An Interview with NYPR Playwright Andrew Sianez de la O

Andrew Siañez-De La O is a Chicanx playwright, actor, and author from El Paso, Texas. He graduated from Emerson College with a BFA in Theatre and Performance and was awarded the school’s Betsy Carpenter Playwriting award for his play Sangre Mía. His collection of short stories, Lo Siento Miguel, was published by Wilde Press, Emerson’s Undergraduate Students for Publishing group and you can find other examples of his prose in online literary magazines such as Concrete, Stork, and The Grief Diaries. He received training as a creative producer from ArtsEmerson where he assistant directed the world premiere of Mala by Melinda Lopez and was invited to attend the 2017 International Latino Theatre Commons Convening in Los Angeles as a representative of his hometown and border community. He is currently a Company One Playwriting Fellow in Boston, MA where he currently lives.

What do you hope audiences come away with from experiencing one of your plays?
One thing I’ve really wanted to focus on, are people who live half lives. The ones who are maybe like me, Mexican-American, who know when to turn off certain parts of themselves depending on where they are. I want anyone who has half lives to be able to see my plays and feel a little closer to being whole. Whether that’s marrying cultures or worlds or ideas.

Who are some current playwrights we should know about?
Some close personal friends like Andrew Clark, Marge Buckley, MJ Halberstadt, Francisca Da Silveira, and some creatives who I have met with and have inspired me like Melinda Lopez, Georgina Escobar, and Marisela Treviño lopez, and of course the five other amazing playwrights being recognized through NYPR.

What do you look for in a collaborator/ director?
I think a sense of community is the best place to start. It’s not only about a close personal relationship, but also a strong sense of the intended audience. Collaborating shouldn’t just be about the words, but also the intended impact and viewers. Community is a very important piece of the puzzle for me.

What are some of your artistic goals? Long or short term?
As well as being able to continue writing stories for and about my community, I want to be able to promote that work. I want to help other write and produce and bring their stories to life. I don’t know what shape that will take, but I know that it’s going to be the driving force behind the decisions I make in my career.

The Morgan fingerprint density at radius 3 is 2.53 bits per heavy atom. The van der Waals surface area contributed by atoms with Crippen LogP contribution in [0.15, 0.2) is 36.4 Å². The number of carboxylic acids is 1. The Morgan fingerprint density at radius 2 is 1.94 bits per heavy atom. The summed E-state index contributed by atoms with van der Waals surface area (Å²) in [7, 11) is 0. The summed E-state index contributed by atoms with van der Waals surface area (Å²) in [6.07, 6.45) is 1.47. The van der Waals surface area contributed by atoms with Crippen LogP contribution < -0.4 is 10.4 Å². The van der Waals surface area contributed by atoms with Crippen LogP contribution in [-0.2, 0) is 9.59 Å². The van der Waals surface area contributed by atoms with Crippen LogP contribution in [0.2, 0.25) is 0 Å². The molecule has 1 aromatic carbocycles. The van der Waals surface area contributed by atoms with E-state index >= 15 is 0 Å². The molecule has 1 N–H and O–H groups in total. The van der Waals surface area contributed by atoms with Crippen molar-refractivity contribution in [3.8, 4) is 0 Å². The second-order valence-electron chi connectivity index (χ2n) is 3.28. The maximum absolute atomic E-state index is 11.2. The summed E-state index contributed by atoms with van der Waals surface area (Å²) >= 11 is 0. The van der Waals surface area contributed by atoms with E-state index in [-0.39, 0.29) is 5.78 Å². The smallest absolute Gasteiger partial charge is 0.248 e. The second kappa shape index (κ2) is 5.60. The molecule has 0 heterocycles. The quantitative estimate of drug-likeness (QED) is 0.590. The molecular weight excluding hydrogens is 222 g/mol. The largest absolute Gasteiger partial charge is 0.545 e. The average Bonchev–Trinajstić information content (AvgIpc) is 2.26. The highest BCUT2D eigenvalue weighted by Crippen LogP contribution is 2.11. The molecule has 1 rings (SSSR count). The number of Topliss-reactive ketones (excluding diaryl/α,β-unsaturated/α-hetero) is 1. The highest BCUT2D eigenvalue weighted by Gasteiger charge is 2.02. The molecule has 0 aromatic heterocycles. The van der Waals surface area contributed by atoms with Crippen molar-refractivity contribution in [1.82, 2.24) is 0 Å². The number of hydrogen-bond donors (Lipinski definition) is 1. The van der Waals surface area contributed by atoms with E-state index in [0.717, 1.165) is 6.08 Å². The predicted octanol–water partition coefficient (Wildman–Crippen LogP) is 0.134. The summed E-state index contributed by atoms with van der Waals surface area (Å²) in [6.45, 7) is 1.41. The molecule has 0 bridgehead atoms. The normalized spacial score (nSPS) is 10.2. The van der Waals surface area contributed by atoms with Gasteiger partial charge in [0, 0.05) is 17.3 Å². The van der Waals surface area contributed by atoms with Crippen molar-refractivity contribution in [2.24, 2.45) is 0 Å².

Favorite movies? t.v. shows? books? video games?
TV: The Office, Battlestar Galactica. Movies: Coco, Spirited Away, All things Star Wars and Lord of the Rings. Video Games: The Witcher, The Last of Us (Real talk, video games is an amazing medium for interactive story telling that I desperately want to break into).

What inspired you to write the play for NYPR?
This used to be a dystopian play ala 1984. Then it was on Mars and was about escaping reality. And then it was simply about kids. About growing up. About ghost stories and the ones that are meant to scare us and the ones that are meant to warn us. I think I wrote it knowing that in this highly politicized time period I’m not able to be around my own younger siblings. They’re back home and I’m not there to protect them in the ways that I wish I could. I think that’s where this play comes from.

Did you listen to specific music while writing the play? If so, what was it?
A lot of Juan Gabriel, to be honest.

What first drew you to the theater?
I was an actor first and I think it was the ability to escape who I was, just for a bit. I could shed my reality and try on another. Now I write because the world of theatre should never stop growing and, if I can be a part of making theatre more accessible and diverse, then I want to do that.

What is one particularly inspiring thing you’ve learned/experienced in theater/writing? Either in a show/class/workshop/rehearsal/from another person?
I had the pleasure of meeting Thaddeus Phillips while working as a Creative Producer with ArtsEmerson in Boston. Every time I met him I was reminded not only of the importance of trusting your instincts, but also never feeling bound by the page. He showed me just how magical writing and creating can be. If you aren’t familiar with his work I’d definitely look into him. Everything of his that I’ve seen has just shaken me to my core and has led me in whole new directions.